work that it does without needing to talk to a server at all. For example, the
alda CLI should be able to tell me if my score has a syntax error without
needing to talk to a background process.
So, I’ve implemented it that way for Alda v2, and now I feel like the basic,
everyday usage of the Alda CLI is much more comfortable and satisfying! When
Alda v2 is released, users will no longer need to know about Alda’s background
processes at all. After downloading and installing Alda, users can run
play -c 'some code' or
alda play -f some-file.alda whenever the inspiration
strikes them and Alda will play their score, even though they never ran
up (a command that no longer exists in Alda v2). There are still background
processes out of necessity (an important goal of Alda is that playback is
asynchronous), but now, the processes are entirely managed “behind the scenes”
The Alda v2 REPL
Whereas the Alda v1 REPL requires you to start an Alda server first (
the Alda v2 REPL automatically starts a REPL server for you when you run
repl. The interactive REPL session feels a lot like the command line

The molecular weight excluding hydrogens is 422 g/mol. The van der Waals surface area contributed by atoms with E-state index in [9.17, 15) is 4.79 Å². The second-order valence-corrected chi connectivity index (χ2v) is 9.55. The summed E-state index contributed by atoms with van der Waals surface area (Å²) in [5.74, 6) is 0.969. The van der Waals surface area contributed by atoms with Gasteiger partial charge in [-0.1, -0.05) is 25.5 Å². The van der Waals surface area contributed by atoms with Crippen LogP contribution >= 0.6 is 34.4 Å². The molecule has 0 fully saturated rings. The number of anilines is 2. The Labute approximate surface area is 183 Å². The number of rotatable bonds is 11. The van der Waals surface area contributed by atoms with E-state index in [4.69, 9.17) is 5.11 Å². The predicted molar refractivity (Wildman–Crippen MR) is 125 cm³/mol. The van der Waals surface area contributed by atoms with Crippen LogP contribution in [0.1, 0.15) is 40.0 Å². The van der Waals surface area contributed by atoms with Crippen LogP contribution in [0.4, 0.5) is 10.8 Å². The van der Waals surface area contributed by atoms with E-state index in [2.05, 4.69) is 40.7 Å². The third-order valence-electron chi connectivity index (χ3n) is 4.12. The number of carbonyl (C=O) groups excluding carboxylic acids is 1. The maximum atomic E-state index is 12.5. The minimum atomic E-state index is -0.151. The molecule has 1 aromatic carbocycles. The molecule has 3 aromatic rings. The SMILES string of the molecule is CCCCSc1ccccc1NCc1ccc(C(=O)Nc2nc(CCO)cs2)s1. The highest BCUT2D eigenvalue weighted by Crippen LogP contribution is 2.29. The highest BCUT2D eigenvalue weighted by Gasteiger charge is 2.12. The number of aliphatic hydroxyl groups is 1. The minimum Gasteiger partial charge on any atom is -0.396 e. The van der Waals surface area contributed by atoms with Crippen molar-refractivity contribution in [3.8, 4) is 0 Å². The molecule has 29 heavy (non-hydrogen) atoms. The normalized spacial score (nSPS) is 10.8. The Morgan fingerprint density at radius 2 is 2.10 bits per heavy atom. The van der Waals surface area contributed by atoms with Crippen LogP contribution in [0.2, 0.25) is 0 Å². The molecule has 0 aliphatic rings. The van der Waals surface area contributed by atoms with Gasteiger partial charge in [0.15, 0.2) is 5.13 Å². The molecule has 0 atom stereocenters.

-c '...' experience, except that the REPL remembers the context of your
previous evaluations. For example, if you evaluate the following line of code:
You will hear an accordion playing the notes C, D, E, and F in the fifth octave. Then, if you evaluate the following line of code:
You will hear the note G, still on an accordion, still in the fifth octave.
The Alda v2 REPL loads instantaneously, and you can immediately start entering
lines of input into your REPL session after you run
alda repl. It doesn’t
feel like a client/server setup, but under the hood, it is.
It might not look like much now, but this improved client/server REPL architecture will unlock new and exciting possibilities for Alda composers to collaborate in real time.
Imagine a scenario where one composer is sharing their system’s audio with
others. Maybe they are performing live on a stage, and their audio is being
projected over a sound system. Maybe it’s a virtual event with an audience. Or
maybe it’s just a small group of friends on a Zoom call. In any of these
scenarios, the composer who’s sharing their audio can start an Alda REPL server
alda repl --server --port 12345) and the other composers can participate by
connecting to the REPL server (